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#27 Balgin

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Posted 14 September 2009 - 07:22 AM

Nah, self centered is definately chaotic neutral.
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#28 mad_hatchet

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Posted 15 September 2009 - 08:14 AM

Nah, self centered is definately chaotic neutral.


I believe I just heard Chaotic Neutral referred to as the "axe murder's alignment" by Hal 8O .

I'm looking forward to hearing more ADnD, but it seems like they really improved on the alignment descriptions in 3.0 & 3.5. I for one enjoyed having some characters (mine or otherwise) start out as the "non-aligned" flavor of Neutral, and then just shifting alignments as the characters' personalities got built up.
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#29 Balgin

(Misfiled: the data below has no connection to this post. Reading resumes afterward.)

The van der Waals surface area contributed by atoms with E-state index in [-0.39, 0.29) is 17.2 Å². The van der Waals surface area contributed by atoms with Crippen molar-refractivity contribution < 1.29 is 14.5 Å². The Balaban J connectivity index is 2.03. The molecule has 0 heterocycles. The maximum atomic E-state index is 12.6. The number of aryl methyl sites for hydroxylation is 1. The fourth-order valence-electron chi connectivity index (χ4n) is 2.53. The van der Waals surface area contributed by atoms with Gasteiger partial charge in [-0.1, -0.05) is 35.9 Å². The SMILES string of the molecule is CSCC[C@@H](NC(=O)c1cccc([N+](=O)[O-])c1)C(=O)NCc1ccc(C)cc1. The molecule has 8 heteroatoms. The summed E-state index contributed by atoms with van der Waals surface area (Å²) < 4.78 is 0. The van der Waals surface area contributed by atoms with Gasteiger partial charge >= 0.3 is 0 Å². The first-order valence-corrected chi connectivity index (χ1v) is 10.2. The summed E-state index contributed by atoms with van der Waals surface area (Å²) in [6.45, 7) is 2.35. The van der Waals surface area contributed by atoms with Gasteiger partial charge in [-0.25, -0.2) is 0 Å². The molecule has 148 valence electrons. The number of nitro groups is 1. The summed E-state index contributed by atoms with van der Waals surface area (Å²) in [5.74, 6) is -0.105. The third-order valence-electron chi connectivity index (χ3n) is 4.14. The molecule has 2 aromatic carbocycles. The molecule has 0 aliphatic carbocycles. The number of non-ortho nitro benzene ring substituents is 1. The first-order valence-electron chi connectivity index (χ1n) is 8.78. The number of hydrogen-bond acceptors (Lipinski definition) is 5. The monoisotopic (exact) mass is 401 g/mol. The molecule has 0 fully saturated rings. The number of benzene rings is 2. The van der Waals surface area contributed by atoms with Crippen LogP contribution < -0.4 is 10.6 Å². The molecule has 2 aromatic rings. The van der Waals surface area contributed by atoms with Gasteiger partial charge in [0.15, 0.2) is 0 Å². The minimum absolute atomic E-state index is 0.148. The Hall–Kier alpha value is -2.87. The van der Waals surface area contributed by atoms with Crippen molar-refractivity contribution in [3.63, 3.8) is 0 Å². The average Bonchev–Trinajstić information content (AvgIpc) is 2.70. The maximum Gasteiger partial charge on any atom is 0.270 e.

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Posted 15 September 2009 - 08:23 AM

I'm looking forward to hearing more ADnD, but it seems like they really improved on the alignment descriptions in 3.0 & 3.5.


The 3rd ed alignment descriptions are a lot closer to the 1st ed ones than the 2nd ed ones were.
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#30 Ieqo

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Posted 15 September 2009 - 11:25 AM

Alignment is one of those things that roleplayers eventually grow out of. Here we see one of the reasons why: Chris plays his character with a certain unique outlook on life and morality, and everyone on teh interwebs argues over which of the nine pidgeonholes it fits into. :-)
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#31 Thing

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Posted 15 September 2009 - 11:34 AM

Alignment is one of those things that roleplayers eventually grow out of. Here we see one of the reasons why: Chris plays his character with a certain unique outlook on life and morality, and everyone on teh interwebs argues over which of the nine pidgeonholes it fits into. :-)